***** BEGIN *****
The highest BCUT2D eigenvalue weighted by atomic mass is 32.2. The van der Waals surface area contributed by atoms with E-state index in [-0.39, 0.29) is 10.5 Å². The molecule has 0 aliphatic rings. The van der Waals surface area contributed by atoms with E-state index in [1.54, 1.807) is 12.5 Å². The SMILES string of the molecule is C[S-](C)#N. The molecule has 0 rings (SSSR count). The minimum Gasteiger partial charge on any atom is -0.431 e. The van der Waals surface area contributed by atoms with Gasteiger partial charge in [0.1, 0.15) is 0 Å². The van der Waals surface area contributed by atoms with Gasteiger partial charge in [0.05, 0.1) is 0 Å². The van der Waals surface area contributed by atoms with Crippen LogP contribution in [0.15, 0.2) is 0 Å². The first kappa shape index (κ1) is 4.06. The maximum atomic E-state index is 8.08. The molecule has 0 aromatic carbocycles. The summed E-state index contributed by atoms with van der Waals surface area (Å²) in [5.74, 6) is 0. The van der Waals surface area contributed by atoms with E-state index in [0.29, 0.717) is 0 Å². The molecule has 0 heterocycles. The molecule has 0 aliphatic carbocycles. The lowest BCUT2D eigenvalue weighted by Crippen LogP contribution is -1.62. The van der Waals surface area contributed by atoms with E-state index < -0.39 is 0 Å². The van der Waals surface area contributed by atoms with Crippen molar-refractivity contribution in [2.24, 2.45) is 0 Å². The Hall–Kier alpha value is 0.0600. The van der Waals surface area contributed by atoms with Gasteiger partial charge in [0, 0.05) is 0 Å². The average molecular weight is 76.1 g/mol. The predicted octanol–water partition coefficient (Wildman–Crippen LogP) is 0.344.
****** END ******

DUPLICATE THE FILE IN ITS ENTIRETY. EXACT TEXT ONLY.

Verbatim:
The highest BCUT2D eigenvalue weighted by atomic mass is 32.2. The van der Waals surface area contributed by atoms with E-state index in [-0.39, 0.29) is 10.5 Å². The molecule has 0 aliphatic rings. The van der Waals surface area contributed by atoms with E-state index in [1.54, 1.807) is 12.5 Å². The SMILES string of the molecule is C[S-](C)#N. The molecule has 0 rings (SSSR count). The minimum Gasteiger partial charge on any atom is -0.431 e. The van der Waals surface area contributed by atoms with Gasteiger partial charge in [0.1, 0.15) is 0 Å². The van der Waals surface area contributed by atoms with Gasteiger partial charge in [0.05, 0.1) is 0 Å². The van der Waals surface area contributed by atoms with Crippen LogP contribution in [0.15, 0.2) is 0 Å². The first kappa shape index (κ1) is 4.06. The maximum atomic E-state index is 8.08. The molecule has 0 aromatic carbocycles. The summed E-state index contributed by atoms with van der Waals surface area (Å²) in [5.74, 6) is 0. The van der Waals surface area contributed by atoms with E-state index in [0.29, 0.717) is 0 Å². The molecule has 0 heterocycles. The molecule has 0 aliphatic carbocycles. The lowest BCUT2D eigenvalue weighted by Crippen LogP contribution is -1.62. The van der Waals surface area contributed by atoms with E-state index < -0.39 is 0 Å². The van der Waals surface area contributed by atoms with Crippen molar-refractivity contribution in [2.24, 2.45) is 0 Å². The Hall–Kier alpha value is 0.0600. The van der Waals surface area contributed by atoms with Gasteiger partial charge in [0, 0.05) is 0 Å². The average molecular weight is 76.1 g/mol. The predicted octanol–water partition coefficient (Wildman–Crippen LogP) is 0.344.